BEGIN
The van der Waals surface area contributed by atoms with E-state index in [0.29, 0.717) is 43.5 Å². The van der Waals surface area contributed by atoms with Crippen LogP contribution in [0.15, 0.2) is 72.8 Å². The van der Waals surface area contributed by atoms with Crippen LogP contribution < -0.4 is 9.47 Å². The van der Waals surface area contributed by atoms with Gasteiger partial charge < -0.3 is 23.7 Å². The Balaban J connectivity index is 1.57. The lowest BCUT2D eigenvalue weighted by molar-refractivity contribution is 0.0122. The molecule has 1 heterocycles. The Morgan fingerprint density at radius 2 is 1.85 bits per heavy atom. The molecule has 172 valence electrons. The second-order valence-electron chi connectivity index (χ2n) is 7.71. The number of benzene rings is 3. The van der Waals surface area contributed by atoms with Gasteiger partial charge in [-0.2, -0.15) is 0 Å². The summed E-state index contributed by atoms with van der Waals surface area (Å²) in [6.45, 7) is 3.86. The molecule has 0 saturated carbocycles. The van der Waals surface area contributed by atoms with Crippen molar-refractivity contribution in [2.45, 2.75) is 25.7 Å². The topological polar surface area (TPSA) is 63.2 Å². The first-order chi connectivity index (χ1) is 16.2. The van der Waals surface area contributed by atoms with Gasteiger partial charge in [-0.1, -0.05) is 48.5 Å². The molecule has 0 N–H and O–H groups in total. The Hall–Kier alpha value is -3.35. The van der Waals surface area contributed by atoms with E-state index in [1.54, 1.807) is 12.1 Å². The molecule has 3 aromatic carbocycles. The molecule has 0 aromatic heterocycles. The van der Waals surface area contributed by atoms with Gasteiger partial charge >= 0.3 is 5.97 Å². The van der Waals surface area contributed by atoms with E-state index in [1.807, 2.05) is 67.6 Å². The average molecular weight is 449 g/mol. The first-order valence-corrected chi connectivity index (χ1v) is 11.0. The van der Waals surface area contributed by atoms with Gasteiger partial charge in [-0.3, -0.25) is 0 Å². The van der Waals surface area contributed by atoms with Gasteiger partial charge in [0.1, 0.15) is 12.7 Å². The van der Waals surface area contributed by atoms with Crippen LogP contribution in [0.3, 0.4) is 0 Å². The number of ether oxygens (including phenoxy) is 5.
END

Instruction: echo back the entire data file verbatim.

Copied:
The van der Waals surface area contributed by atoms with E-state index in [0.29, 0.717) is 43.5 Å². The van der Waals surface area contributed by atoms with Crippen LogP contribution in [0.15, 0.2) is 72.8 Å². The van der Waals surface area contributed by atoms with Crippen LogP contribution < -0.4 is 9.47 Å². The van der Waals surface area contributed by atoms with Gasteiger partial charge < -0.3 is 23.7 Å². The Balaban J connectivity index is 1.57. The lowest BCUT2D eigenvalue weighted by molar-refractivity contribution is 0.0122. The molecule has 1 heterocycles. The Morgan fingerprint density at radius 2 is 1.85 bits per heavy atom. The molecule has 172 valence electrons. The second-order valence-electron chi connectivity index (χ2n) is 7.71. The number of benzene rings is 3. The van der Waals surface area contributed by atoms with Gasteiger partial charge in [-0.2, -0.15) is 0 Å². The summed E-state index contributed by atoms with van der Waals surface area (Å²) in [6.45, 7) is 3.86. The molecule has 0 saturated carbocycles. The van der Waals surface area contributed by atoms with Crippen molar-refractivity contribution in [2.45, 2.75) is 25.7 Å². The topological polar surface area (TPSA) is 63.2 Å². The first-order chi connectivity index (χ1) is 16.2. The van der Waals surface area contributed by atoms with Gasteiger partial charge in [-0.1, -0.05) is 48.5 Å². The molecule has 0 N–H and O–H groups in total. The Hall–Kier alpha value is -3.35. The van der Waals surface area contributed by atoms with E-state index in [1.54, 1.807) is 12.1 Å². The molecule has 3 aromatic carbocycles. The molecule has 0 aromatic heterocycles. The van der Waals surface area contributed by atoms with Gasteiger partial charge >= 0.3 is 5.97 Å². The van der Waals surface area contributed by atoms with E-state index in [1.807, 2.05) is 67.6 Å². The average molecular weight is 449 g/mol. The first-order valence-corrected chi connectivity index (χ1v) is 11.0. The van der Waals surface area contributed by atoms with Gasteiger partial charge in [-0.3, -0.25) is 0 Å². The van der Waals surface area contributed by atoms with Gasteiger partial charge in [0.1, 0.15) is 12.7 Å². The van der Waals surface area contributed by atoms with Crippen LogP contribution in [0.3, 0.4) is 0 Å². The number of ether oxygens (including phenoxy) is 5.